Rabindranath Tagore was a poet and painter who early in life dropped out of regular school only later to found a near-perfect alternative school of his own; Sri Aurobindo was a firebrand patriot, groomed up in alien surroundings and foreign customs, who dropped out of political action to withdraw into himself and spend forty years of his mature life in isolation in Pondicherry, refusing to step out ever after! Tagore’s vision of a school was without restraints and grounded on his philosophy of creative freedom; Sri Aurobindo’s practice of Yoga was aimed at total liberation and complete transformation.  No two people could be so alike and yet be as completely different as these two extraordinarily brilliant and creative Indian minds of the last century.  Indians to the core in their insightful thinking and yet profoundly universal and cosmic in their critical outlook, there is so much paradox in the life, thought, and creative output of these kindred souls.

Sri Aurobindo
Sri Aurobindo

This essay is an attempt to reflect on the uniqueness and similarity in the life and thought of these two Indian poets—it will examine, for the most, their ideas and ideals of education, the politics of difference and nationalism that each upheld, their notions of nationalism and internationalism, individual effort, experience and their characteristically cosmic and oceanic experience, and, finally of course their poetry and poetics. All these might appear such large issues which cannot be normally contained within the apparent word and spatial limit of a short essay, however, as I shall argue, these issues constitute a sort of organic whole of these two visionary giants.

Both Rabindranath and Sri Aurobindo were brought up in an atmosphere of colonial opulence, although the former on account of his family lineage had the privilege of home tuition and the creative environment of a sprawling family villa, while the latter, on account of his Anglophile paternal legacy was tutored by Irish nuns during early childhood and schooled later in Cambridge in the European classical heritage( perhaps a little less in terms of opulence but well-made up for by the colonial aura). Each were unique intellectuals revealing their poetic identities much early in life. Perhaps it was the oppressive burden of a westernized education which deprived the young Aurobindo of his native connectivity which a little later in life would pave the way for his obsessive search for a national identity. This compulsive desire for an alternate identity was the lynch pin of both, albeit with necessary variations on account of their historical situations. The life histories of Tagore and Sri Aurobindo are so very well known to all readers for needless repetition here.  Although Sri Aurobindo’s life has been set forth by scholars into three clear-cut phases – the early Europeanized boyhood and youth, the return to Indian Nationalism, and the retreat into Yoga (for further details see Iyengar), Rabindranath was fortunate enough to have had a not so disruptive a cultural experience; nevertheless both had to undergo the traumatic experience of a colonial educational burden.  While Aurobindo’s transformation from Aurobindo Ackroyd Ghose through Aurobindo Ghose into Sri Aurobindo, corresponding to the geographical, political and cultural changes in his historical life’s tempo are a little too obvious manifestations of his many avatars, Tagore’s changes are not too obvious but subtly revealed in his creative efforts and endeavours. It is in their ideas and attitudes to educational systems and methodologies that we start to see the emergence of a distinct cultural consciousness.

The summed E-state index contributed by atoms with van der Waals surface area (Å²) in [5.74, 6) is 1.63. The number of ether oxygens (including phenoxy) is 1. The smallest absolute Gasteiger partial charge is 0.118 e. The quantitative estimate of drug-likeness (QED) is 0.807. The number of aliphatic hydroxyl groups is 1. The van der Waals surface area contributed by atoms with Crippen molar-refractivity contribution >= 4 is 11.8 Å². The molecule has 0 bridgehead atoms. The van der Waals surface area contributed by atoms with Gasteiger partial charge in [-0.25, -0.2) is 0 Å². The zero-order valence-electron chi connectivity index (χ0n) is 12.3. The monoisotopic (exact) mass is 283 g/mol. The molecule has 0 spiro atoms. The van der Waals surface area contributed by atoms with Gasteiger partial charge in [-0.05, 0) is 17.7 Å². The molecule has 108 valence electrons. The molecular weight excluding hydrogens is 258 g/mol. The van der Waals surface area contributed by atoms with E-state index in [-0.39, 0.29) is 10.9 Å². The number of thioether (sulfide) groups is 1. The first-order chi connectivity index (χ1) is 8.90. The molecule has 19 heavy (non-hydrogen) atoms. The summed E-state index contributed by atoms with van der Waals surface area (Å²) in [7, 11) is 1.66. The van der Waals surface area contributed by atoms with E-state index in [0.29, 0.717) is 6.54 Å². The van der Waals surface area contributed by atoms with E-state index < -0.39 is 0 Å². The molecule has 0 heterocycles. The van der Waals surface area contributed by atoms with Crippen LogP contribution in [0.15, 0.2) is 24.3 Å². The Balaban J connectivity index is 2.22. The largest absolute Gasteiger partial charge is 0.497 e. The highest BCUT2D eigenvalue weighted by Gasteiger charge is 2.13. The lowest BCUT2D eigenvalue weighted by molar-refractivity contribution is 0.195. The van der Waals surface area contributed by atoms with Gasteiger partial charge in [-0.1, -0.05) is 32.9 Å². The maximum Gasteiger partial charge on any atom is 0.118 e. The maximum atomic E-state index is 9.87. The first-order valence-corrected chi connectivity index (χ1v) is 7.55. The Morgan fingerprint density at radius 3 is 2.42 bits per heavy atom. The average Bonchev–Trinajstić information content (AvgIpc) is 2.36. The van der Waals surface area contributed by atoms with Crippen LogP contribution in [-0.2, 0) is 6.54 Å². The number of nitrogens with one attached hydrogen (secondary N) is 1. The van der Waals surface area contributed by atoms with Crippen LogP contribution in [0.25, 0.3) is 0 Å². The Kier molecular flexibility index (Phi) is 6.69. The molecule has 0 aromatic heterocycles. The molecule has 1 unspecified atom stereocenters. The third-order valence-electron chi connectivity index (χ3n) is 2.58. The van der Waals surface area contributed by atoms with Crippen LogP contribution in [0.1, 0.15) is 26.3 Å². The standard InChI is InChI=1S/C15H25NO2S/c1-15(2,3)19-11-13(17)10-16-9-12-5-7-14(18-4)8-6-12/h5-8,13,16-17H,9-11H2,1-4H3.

Rabindranath relates his own views and inspirations toward the setting up of a school thus:

I was brought up in an atmosphere of aspiration, aspiration for the expansion of the human spirit.  We in our home sought freedom of power in our language, freedom of imagination in our literature, freedom of soul in our religious creeds and that of mind in our social environment.  Such an opportunity has given me confidence in the power of education which is one with life and only which can give us real freedom, the highest that is claimed for man, his freedom of moral communion in the human world…. I try to assert in my words and works that education has its only meaning and object in freedom–freedom from ignorance about the laws of the universe, and freedom from passion and prejudice in our communication with the human world.  In my institution I have attempted to create an atmosphere of naturalness in our relationship with strangers, and the spirit of hospitality which is the first virtue in men that made civilization possible.I invited thinkers and scholars from foreign lands to let our boys know how easy it is to realise our common fellowship, when we deal with those who are great, and that it is the puny who with their petty vanities set up barriers between man and man[2].